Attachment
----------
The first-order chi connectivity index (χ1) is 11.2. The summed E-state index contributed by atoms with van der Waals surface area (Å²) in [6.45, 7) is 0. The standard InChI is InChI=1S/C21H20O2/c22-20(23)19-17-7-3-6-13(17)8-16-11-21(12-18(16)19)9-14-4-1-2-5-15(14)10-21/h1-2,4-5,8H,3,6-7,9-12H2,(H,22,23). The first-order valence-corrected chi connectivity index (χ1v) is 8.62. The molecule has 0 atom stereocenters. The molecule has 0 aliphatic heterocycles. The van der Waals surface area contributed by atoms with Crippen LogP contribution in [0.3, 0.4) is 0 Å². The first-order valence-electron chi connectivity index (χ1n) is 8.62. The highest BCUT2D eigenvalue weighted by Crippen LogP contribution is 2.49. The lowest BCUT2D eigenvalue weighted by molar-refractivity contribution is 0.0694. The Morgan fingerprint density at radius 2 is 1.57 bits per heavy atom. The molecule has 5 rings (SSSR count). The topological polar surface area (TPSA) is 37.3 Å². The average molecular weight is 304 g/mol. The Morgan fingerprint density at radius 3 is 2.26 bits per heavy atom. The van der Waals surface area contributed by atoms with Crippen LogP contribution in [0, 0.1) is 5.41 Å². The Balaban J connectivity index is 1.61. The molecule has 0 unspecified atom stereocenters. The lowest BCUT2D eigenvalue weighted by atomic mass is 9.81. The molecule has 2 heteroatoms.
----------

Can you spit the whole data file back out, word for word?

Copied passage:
The first-order chi connectivity index (χ1) is 11.2. The summed E-state index contributed by atoms with van der Waals surface area (Å²) in [6.45, 7) is 0. The standard InChI is InChI=1S/C21H20O2/c22-20(23)19-17-7-3-6-13(17)8-16-11-21(12-18(16)19)9-14-4-1-2-5-15(14)10-21/h1-2,4-5,8H,3,6-7,9-12H2,(H,22,23). The first-order valence-corrected chi connectivity index (χ1v) is 8.62. The molecule has 0 atom stereocenters. The molecule has 0 aliphatic heterocycles. The van der Waals surface area contributed by atoms with Crippen LogP contribution in [0.3, 0.4) is 0 Å². The first-order valence-electron chi connectivity index (χ1n) is 8.62. The highest BCUT2D eigenvalue weighted by Crippen LogP contribution is 2.49. The lowest BCUT2D eigenvalue weighted by molar-refractivity contribution is 0.0694. The Morgan fingerprint density at radius 2 is 1.57 bits per heavy atom. The molecule has 5 rings (SSSR count). The topological polar surface area (TPSA) is 37.3 Å². The average molecular weight is 304 g/mol. The Morgan fingerprint density at radius 3 is 2.26 bits per heavy atom. The van der Waals surface area contributed by atoms with Crippen LogP contribution in [0, 0.1) is 5.41 Å². The Balaban J connectivity index is 1.61. The molecule has 0 unspecified atom stereocenters. The lowest BCUT2D eigenvalue weighted by atomic mass is 9.81. The molecule has 2 heteroatoms.